When women go through menopause, their bodies produce less estrogen, which in turn can cause the vagina to become dry and uncomfortable. “This can make sex painful and increase the risk of vaginal infections. Vaginal estrogen therapy involves using a small amount of estrogen in the form of cream, tablet, or ring that is inserted into the vagina,” says Dr Bakre. This helps to replenish the estrogen in the vaginal tissues, making them healthier and more elastic. It can reduce dryness, itching, and discomfort, having sex more comfortable and enjoyable. It’s important to know that vaginal estrogen therapy primarily works locally in the vagina and doesn’t significantly affect estrogen levels in the rest of the body. This means it’s generally considered safe for women who can’t or don’t want to use systemic hormone therapy.

An older woman working out
Physical exercise and working out can help in alleviating menopause symptoms. Image courtesy: Pexels

What is Tibolone?

Tibolone is a medication that works a bit like the hormones in our bodies. According to this study, published in Nature Reviews Endocrinology, tibolene makes taking MHT for menopause the most effective choice. It can help to reduce those menopause symptoms by giving the body a little extra help with hormones. “It’s not exactly like estrogen or progesterone, but it acts a bit like both of them in the body. One of the advantages of tibolone is that it can also help keep bones strong, which is important because menopause can make bones weaker,” says Dr Bakre. So, it’s like a two-in-one medicine – helping with menopause symptoms and keeping bones healthy.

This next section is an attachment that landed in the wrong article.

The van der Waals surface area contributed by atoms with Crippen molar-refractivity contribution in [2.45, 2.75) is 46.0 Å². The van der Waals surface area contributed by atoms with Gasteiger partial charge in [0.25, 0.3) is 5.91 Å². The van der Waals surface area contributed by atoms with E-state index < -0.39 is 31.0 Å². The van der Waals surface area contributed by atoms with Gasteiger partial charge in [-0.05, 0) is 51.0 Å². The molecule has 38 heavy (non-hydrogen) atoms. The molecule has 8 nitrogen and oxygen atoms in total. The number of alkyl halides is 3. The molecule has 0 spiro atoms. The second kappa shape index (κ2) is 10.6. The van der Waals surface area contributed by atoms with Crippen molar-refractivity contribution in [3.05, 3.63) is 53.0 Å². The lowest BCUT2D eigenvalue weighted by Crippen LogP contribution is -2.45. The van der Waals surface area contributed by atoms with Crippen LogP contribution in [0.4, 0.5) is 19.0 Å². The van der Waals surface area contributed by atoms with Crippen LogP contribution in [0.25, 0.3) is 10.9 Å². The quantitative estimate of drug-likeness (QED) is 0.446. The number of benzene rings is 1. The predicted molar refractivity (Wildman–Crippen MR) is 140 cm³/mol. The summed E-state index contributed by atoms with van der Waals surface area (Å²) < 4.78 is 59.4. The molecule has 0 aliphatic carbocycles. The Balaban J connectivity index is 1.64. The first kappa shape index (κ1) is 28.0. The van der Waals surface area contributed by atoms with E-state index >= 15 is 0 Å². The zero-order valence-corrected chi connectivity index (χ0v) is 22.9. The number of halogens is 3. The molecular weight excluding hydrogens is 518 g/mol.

However, like any medicine, tibolone can have side effects, and it might not be right for everyone. It’s important to talk to a doctor before starting tibolone to make sure it’s safe and suitable for you.

Side effects of MHT

Side effects of Menopausal Hormone Therapy (MHT) can vary from person to person, but here are some common ones and how to deal with them:

  •  Nausea: Some women may feel nauseous when they first start MHT. Eating smaller, more frequent meals and avoiding spicy or greasy foods can help reduce nausea.
  • Breast Tenderness: MHT can sometimes make breasts feel sore or tender. Wearing a supportive bra and applying a warm compress can help alleviate discomfort.